Functionalgebraic characterizations of log and polylog parallel time
 Computational Complexity
, 1994
"... Abstract. The main results of this paper are recursiontheoretic characterizations of two parallel complexity classes: the functions computable by uniform bounded fanin circuit families of log and polylog depth (or equivalently, the functions bitwise computable by alternating Turing machines in log ..."
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Cited by 14 (4 self)
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Abstract. The main results of this paper are recursiontheoretic characterizations of two parallel complexity classes: the functions computable by uniform bounded fanin circuit families of log and polylog depth (or equivalently, the functions bitwise computable by alternating Turing machines in log and polylog time). The present characterizations avoid the complex base functions, function constructors, and a priori size or depth bounds typical of previous work on these classes. This simplicity is achieved by extending the \tiered recursion &quot; techniques of Leivant and Bellantoni&Cook. Key words. Circuit complexity � subrecursion. Subject classi cations. 68Q15, 03D20, 94C99. 1.
Ranking primitive recursions: The low grzegorczyk classes revisited
 SIAM Journal of Computing
, 1998
"... Abstract. Traditional results in subrecursion theory are integrated with the recent work in “predicative recursion ” by defining a simple ranking ρ of all primitive recursive functions. The hierarchy defined by this ranking coincides with the Grzegorczyk hierarchy at and above the linearspace level. ..."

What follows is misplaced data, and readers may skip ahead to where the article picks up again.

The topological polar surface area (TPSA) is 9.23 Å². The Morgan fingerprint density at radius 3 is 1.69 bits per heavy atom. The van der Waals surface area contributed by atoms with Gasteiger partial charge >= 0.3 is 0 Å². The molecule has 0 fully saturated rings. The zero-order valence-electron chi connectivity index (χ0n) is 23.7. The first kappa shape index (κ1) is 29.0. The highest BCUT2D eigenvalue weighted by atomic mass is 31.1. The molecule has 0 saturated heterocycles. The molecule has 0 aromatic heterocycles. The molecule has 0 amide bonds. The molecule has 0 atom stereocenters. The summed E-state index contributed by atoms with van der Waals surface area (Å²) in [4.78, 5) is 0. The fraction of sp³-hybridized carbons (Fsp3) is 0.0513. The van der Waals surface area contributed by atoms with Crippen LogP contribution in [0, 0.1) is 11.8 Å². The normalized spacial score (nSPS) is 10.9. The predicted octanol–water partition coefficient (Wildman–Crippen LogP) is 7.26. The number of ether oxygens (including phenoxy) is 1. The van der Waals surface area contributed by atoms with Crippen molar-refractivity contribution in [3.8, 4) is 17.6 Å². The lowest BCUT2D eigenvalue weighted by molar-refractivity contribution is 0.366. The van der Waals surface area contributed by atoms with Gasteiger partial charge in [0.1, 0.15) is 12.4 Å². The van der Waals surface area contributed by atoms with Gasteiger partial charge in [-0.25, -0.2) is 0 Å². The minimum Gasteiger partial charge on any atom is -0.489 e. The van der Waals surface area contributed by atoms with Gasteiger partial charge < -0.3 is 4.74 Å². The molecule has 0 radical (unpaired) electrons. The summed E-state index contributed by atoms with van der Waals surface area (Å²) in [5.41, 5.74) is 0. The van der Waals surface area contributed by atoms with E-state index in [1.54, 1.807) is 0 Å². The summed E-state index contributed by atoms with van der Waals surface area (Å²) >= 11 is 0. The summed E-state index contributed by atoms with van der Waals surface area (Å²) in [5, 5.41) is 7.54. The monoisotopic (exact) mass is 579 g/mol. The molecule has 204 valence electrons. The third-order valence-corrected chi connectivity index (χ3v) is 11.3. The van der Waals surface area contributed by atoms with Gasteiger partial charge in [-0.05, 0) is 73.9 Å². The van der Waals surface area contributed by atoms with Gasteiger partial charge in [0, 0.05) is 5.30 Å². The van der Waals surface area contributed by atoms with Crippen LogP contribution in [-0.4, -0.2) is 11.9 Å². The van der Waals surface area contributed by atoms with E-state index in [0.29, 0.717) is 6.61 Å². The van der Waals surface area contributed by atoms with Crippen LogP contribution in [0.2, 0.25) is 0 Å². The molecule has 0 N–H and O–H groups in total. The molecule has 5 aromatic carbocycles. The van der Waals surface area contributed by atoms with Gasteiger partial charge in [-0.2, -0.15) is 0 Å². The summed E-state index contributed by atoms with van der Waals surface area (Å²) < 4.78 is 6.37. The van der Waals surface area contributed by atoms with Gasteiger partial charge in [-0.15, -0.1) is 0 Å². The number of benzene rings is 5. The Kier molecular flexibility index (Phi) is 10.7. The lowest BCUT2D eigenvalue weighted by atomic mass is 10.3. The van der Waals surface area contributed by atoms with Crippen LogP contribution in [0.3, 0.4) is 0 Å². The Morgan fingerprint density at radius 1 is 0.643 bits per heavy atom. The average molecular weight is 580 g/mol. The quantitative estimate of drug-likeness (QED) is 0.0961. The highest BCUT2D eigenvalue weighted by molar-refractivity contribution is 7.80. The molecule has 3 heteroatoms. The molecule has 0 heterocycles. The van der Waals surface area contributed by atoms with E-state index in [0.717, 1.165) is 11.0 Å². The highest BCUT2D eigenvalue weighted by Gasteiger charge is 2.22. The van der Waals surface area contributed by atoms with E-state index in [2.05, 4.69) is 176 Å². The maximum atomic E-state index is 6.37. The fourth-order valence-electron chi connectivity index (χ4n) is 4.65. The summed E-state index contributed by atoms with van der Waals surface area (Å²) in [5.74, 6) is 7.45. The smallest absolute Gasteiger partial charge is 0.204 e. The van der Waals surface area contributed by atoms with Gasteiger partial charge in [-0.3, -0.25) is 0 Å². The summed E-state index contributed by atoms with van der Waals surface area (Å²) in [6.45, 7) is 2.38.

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Cited by 11 (1 self)
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Abstract. Traditional results in subrecursion theory are integrated with the recent work in “predicative recursion ” by defining a simple ranking ρ of all primitive recursive functions. The hierarchy defined by this ranking coincides with the Grzegorczyk hierarchy at and above the linearspace level. Thus, the result is like an extension of the Schwichtenberg/Müller theorems. When primitive recursion is replaced by recursion on notation, the same series of classes is obtained except with the polynomial time computable functions at the first level.